Why India’s Essar decision could kill the distressed debt market before it starts
The insolvency and bankruptcy code is supposed to do wonderful things for India, but a leftfield decision on creditors this week will have a number of unhelpful side-effects.
Far-reaching: Essar Steel's complex in Hazira, India
An insolvency court decision in India this week could have far-reaching consequences for public-sector bank restructuring, the distressed debt market, and the overall appetite of international funds for Indian credit.
The ruling concerns Essar Steel India, the most high-profile bankruptcy in the country.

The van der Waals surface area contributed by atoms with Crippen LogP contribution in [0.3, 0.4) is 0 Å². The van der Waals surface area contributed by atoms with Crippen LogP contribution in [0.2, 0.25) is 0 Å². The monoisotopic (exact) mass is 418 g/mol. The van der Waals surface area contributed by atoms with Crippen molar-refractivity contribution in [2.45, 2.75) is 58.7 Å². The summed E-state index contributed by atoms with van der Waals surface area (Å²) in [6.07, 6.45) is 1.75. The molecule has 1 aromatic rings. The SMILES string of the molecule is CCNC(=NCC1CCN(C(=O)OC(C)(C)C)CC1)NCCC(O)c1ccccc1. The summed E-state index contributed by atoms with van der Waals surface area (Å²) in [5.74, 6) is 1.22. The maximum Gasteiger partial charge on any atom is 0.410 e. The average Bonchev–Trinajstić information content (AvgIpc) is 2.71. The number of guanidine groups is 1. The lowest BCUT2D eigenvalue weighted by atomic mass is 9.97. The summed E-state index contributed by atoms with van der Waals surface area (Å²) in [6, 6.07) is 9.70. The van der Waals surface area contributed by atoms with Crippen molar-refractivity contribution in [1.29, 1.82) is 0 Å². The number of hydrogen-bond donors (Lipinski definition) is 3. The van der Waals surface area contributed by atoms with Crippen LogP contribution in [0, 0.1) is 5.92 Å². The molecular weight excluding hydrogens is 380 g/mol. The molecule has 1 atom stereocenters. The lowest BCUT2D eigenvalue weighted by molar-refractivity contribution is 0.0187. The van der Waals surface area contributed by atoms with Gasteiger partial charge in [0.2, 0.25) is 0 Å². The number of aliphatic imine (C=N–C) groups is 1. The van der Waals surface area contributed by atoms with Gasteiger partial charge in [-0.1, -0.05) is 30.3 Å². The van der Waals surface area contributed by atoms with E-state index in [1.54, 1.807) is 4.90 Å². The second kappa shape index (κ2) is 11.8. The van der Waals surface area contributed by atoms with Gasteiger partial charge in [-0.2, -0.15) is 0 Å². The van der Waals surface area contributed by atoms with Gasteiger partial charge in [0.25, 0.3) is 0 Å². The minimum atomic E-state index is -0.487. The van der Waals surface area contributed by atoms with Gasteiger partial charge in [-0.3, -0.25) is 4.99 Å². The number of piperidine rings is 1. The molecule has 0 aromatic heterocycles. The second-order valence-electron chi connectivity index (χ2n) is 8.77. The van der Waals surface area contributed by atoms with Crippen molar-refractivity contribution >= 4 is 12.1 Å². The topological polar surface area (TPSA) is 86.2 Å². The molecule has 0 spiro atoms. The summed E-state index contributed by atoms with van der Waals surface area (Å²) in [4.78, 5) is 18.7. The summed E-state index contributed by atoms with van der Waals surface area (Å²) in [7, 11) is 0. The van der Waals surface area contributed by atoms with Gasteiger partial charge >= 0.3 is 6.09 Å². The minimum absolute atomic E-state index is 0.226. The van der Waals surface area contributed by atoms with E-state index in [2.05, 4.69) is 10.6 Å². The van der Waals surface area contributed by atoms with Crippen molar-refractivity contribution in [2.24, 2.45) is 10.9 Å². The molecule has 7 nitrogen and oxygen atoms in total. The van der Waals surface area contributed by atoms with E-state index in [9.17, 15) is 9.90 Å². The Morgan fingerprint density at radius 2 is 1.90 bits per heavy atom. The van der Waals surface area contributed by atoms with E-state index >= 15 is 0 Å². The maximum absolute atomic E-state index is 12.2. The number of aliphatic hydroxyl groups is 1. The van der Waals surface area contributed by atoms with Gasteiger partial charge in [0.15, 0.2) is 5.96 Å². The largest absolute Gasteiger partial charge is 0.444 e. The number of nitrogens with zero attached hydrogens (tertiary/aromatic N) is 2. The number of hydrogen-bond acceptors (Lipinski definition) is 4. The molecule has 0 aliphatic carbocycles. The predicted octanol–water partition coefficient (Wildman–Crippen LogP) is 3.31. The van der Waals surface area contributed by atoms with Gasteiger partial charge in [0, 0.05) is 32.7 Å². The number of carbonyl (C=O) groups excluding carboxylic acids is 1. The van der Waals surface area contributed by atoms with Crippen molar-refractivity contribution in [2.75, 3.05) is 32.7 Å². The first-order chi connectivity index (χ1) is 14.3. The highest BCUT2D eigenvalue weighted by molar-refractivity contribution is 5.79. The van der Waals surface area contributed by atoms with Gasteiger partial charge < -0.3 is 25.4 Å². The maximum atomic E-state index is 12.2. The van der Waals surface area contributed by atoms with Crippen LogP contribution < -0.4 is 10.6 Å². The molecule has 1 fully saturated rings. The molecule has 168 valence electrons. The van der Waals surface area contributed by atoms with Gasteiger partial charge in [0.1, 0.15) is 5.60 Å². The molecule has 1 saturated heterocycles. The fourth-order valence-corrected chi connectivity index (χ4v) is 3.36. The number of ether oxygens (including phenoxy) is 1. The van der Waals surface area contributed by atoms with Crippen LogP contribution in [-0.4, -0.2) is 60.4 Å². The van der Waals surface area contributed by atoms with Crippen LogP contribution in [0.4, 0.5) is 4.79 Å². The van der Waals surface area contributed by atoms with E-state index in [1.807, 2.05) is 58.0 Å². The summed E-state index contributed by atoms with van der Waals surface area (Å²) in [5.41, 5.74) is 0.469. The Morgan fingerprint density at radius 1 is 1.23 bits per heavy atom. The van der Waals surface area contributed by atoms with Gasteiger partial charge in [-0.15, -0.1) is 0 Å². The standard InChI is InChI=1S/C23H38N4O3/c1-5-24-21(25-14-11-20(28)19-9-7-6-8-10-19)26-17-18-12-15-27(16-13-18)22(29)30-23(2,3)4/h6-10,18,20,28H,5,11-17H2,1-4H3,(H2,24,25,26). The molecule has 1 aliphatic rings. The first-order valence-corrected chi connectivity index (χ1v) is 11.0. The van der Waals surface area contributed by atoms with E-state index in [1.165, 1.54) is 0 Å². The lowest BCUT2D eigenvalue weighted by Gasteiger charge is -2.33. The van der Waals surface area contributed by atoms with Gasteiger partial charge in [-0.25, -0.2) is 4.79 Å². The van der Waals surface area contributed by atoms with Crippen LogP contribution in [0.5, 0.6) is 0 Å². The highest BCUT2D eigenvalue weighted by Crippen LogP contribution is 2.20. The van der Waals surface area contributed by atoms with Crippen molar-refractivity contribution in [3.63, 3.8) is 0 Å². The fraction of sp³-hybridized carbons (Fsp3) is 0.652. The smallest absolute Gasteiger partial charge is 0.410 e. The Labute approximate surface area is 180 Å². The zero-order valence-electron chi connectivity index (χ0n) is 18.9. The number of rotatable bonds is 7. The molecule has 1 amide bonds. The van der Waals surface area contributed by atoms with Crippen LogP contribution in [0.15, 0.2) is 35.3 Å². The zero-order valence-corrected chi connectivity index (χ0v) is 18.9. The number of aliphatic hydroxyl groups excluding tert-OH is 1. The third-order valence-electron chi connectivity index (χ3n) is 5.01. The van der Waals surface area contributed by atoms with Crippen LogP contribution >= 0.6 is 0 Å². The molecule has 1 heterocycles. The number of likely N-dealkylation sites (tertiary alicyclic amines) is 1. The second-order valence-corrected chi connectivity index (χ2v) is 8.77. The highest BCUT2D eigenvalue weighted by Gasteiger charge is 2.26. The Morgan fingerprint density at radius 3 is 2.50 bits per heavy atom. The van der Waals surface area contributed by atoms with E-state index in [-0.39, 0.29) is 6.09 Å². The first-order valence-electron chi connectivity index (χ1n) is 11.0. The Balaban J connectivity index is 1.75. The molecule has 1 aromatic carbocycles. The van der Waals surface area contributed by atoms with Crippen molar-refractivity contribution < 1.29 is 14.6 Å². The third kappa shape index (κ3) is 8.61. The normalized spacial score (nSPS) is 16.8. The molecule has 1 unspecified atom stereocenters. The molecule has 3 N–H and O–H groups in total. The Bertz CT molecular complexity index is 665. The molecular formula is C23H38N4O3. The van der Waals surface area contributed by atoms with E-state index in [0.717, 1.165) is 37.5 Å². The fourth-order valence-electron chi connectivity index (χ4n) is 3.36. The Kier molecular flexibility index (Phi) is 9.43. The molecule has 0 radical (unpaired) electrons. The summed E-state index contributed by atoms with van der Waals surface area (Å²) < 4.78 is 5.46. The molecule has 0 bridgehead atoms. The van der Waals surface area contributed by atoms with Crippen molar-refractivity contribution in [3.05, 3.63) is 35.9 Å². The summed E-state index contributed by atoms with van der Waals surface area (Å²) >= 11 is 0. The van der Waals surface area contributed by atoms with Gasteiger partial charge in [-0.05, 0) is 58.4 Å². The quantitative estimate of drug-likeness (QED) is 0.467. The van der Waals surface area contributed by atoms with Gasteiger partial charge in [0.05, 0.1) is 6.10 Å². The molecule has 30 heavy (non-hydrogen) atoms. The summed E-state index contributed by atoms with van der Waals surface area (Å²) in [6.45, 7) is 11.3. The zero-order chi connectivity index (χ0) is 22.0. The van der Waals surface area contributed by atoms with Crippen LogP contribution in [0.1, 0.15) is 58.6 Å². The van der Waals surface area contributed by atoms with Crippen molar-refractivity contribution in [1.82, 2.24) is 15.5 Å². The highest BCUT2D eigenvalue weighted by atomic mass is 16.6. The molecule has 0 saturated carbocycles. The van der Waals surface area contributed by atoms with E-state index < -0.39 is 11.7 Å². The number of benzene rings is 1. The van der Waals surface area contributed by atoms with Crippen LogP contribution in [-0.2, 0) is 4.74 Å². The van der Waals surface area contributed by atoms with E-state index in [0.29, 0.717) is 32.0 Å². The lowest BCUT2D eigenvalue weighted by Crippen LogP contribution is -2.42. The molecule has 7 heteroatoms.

The handling of this case is being seen as a litmus test for India’s ambitions to increase the speed of resolution of a host of failed businesses that are dragging down the books of India’s many public-sector lenders.
Essar is being sold to ArcelorMittal, meaning that creditors will get some of their money back.
However, in a ruling that few saw coming, the National Company Law Appellate Tribunal (NCLAT) has decided that secured creditors won’t be treated any differently than unsecured creditors. The holding of collateral apparently won’t make any difference to the way the creditors are reimbursed.
The entire CIR process with respect to the corporate debtor being one of the largest non-performing assets of the country has been put under jeopardy - Consortium of lenders
Whether this is good or bad obviously depends on your position.